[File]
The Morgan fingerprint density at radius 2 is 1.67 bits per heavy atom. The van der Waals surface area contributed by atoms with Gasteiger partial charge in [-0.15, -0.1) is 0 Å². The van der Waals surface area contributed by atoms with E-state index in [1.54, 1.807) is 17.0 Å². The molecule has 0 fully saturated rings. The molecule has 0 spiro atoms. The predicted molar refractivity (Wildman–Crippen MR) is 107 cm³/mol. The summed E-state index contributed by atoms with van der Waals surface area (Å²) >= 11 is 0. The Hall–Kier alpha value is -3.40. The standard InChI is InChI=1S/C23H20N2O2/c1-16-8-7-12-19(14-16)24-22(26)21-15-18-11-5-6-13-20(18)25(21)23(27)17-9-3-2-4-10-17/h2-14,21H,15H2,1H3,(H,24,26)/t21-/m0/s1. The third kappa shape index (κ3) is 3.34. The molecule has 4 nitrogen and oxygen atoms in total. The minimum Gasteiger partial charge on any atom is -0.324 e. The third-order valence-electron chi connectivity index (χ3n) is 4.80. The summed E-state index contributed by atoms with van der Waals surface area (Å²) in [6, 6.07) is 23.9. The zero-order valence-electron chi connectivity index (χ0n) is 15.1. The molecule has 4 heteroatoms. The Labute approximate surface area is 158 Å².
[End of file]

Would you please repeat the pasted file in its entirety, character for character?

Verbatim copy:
The Morgan fingerprint density at radius 2 is 1.67 bits per heavy atom. The van der Waals surface area contributed by atoms with Gasteiger partial charge in [-0.15, -0.1) is 0 Å². The van der Waals surface area contributed by atoms with E-state index in [1.54, 1.807) is 17.0 Å². The molecule has 0 fully saturated rings. The molecule has 0 spiro atoms. The predicted molar refractivity (Wildman–Crippen MR) is 107 cm³/mol. The summed E-state index contributed by atoms with van der Waals surface area (Å²) >= 11 is 0. The Hall–Kier alpha value is -3.40. The standard InChI is InChI=1S/C23H20N2O2/c1-16-8-7-12-19(14-16)24-22(26)21-15-18-11-5-6-13-20(18)25(21)23(27)17-9-3-2-4-10-17/h2-14,21H,15H2,1H3,(H,24,26)/t21-/m0/s1. The third kappa shape index (κ3) is 3.34. The molecule has 4 nitrogen and oxygen atoms in total. The minimum Gasteiger partial charge on any atom is -0.324 e. The third-order valence-electron chi connectivity index (χ3n) is 4.80. The summed E-state index contributed by atoms with van der Waals surface area (Å²) in [6, 6.07) is 23.9. The zero-order valence-electron chi connectivity index (χ0n) is 15.1. The molecule has 4 heteroatoms. The Labute approximate surface area is 158 Å².